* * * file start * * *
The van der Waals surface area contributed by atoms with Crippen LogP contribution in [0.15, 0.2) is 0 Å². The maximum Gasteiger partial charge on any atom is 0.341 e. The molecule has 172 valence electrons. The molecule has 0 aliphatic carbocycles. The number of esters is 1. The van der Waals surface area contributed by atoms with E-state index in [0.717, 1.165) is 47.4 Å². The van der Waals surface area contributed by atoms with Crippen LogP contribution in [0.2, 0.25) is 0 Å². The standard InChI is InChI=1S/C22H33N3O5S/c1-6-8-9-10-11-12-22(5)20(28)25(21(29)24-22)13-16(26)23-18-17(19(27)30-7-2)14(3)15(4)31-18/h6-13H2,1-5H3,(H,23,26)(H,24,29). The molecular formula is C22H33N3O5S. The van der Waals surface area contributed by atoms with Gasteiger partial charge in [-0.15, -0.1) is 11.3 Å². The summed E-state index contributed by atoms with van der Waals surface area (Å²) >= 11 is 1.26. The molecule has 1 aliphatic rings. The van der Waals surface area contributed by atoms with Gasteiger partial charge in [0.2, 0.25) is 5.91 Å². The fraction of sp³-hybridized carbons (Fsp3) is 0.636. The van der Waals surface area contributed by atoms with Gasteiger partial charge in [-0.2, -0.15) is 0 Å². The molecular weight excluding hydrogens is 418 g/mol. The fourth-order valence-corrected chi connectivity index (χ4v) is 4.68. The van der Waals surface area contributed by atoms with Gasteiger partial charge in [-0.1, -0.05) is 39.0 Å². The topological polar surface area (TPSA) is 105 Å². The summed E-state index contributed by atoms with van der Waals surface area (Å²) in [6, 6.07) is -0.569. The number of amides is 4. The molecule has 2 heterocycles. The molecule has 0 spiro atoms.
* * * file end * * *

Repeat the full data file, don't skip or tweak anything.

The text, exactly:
The van der Waals surface area contributed by atoms with Crippen LogP contribution in [0.15, 0.2) is 0 Å². The maximum Gasteiger partial charge on any atom is 0.341 e. The molecule has 172 valence electrons. The molecule has 0 aliphatic carbocycles. The number of esters is 1. The van der Waals surface area contributed by atoms with E-state index in [0.717, 1.165) is 47.4 Å². The van der Waals surface area contributed by atoms with Crippen LogP contribution in [0.2, 0.25) is 0 Å². The standard InChI is InChI=1S/C22H33N3O5S/c1-6-8-9-10-11-12-22(5)20(28)25(21(29)24-22)13-16(26)23-18-17(19(27)30-7-2)14(3)15(4)31-18/h6-13H2,1-5H3,(H,23,26)(H,24,29). The molecular formula is C22H33N3O5S. The van der Waals surface area contributed by atoms with Gasteiger partial charge in [-0.15, -0.1) is 11.3 Å². The summed E-state index contributed by atoms with van der Waals surface area (Å²) >= 11 is 1.26. The molecule has 1 aliphatic rings. The van der Waals surface area contributed by atoms with Gasteiger partial charge in [0.2, 0.25) is 5.91 Å². The fraction of sp³-hybridized carbons (Fsp3) is 0.636. The van der Waals surface area contributed by atoms with Gasteiger partial charge in [-0.2, -0.15) is 0 Å². The molecular weight excluding hydrogens is 418 g/mol. The fourth-order valence-corrected chi connectivity index (χ4v) is 4.68. The van der Waals surface area contributed by atoms with Gasteiger partial charge in [-0.1, -0.05) is 39.0 Å². The topological polar surface area (TPSA) is 105 Å². The summed E-state index contributed by atoms with van der Waals surface area (Å²) in [6, 6.07) is -0.569. The number of amides is 4. The molecule has 2 heterocycles. The molecule has 0 spiro atoms.